There is a tang at the bottom part of the blade.
The crossguard with cut-through hole for the embedding of the blade is put on the tang. It is made always under the pressure thus conjunction with the blade is as firm as possible. On the end of the bottom, the pommel is put on in the same way.
We rivet the end of the tang above the pommel. Both crossguard and pommel hold on the tang very firmly.
We insert the wood between pommel and crossguard which stretches them. In this way we achieve firm replica construction. See also „hilt”.
Thus the sword replica is assembled.

Construction of the two-part pommel from the Viking Age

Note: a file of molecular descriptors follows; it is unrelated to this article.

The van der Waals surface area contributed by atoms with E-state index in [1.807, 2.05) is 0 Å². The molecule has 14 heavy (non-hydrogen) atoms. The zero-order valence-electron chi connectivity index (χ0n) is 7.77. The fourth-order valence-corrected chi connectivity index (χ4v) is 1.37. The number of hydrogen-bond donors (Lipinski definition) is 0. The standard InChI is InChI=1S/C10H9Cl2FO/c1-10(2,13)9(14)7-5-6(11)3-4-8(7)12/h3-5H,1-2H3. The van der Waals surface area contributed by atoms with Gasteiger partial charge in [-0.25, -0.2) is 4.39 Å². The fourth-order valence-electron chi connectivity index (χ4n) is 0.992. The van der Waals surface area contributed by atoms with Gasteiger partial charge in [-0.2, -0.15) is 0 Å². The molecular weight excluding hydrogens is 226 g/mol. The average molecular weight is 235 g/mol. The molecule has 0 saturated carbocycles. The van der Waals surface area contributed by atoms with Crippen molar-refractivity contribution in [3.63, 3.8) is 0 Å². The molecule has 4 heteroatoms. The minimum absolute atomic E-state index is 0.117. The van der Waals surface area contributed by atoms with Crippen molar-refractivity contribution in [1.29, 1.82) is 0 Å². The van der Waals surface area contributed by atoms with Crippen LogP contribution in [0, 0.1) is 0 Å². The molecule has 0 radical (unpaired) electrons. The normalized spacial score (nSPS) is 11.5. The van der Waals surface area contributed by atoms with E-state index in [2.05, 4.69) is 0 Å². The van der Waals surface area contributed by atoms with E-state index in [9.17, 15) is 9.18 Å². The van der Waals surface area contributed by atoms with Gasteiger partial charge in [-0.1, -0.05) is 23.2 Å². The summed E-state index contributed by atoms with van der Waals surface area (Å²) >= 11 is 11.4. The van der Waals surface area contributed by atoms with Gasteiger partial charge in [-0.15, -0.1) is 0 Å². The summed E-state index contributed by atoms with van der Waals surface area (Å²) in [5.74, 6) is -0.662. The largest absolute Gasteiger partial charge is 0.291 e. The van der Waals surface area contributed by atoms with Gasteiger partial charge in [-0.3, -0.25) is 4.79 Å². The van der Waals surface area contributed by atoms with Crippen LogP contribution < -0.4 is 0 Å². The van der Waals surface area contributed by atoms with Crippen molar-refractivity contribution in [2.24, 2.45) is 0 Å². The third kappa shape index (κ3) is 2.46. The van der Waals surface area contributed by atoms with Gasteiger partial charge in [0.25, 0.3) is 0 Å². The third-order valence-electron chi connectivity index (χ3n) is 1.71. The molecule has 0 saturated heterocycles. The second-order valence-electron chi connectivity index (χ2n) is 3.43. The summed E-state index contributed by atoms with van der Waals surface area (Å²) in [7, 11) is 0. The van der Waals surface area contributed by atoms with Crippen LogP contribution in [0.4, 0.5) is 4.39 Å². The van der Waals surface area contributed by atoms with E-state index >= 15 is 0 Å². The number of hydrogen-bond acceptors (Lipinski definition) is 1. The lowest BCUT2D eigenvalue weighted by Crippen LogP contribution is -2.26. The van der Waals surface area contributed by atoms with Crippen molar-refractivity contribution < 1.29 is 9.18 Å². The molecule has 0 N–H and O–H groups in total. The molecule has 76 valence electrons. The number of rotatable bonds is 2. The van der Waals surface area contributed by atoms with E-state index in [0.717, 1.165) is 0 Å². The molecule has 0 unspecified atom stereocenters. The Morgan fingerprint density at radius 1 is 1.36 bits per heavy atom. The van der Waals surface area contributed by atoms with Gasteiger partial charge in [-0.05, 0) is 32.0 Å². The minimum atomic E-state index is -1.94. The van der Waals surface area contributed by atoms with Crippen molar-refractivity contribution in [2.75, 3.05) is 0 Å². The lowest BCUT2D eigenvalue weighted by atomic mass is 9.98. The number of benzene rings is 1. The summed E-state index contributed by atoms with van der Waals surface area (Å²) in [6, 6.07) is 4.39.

The viking sword pommels consist usually of two parts, upper crossguard and pommel. The first part (upper crossguard) is jammed on the tang. Then the end of the tang above the crossguard is riveted. Afterwards the top part of the pommel is fixed to the upper crossguard with two small rivets. After that the top part of the pommel is fixed to the upper crossguard using two rivets. This pommel hides the rivet of the tang. This is one of the most common used constructions.


We use dry wood of high-quality for the grip.  The wood is worked into required shape, then the linen string is wrapped around the wood and finally it is covered with leather. This construction strengthens the grip and extends its lifetime period. Furthermore it is one of the documented historical constructions, as you can see on the preserved swords in the museums and publications.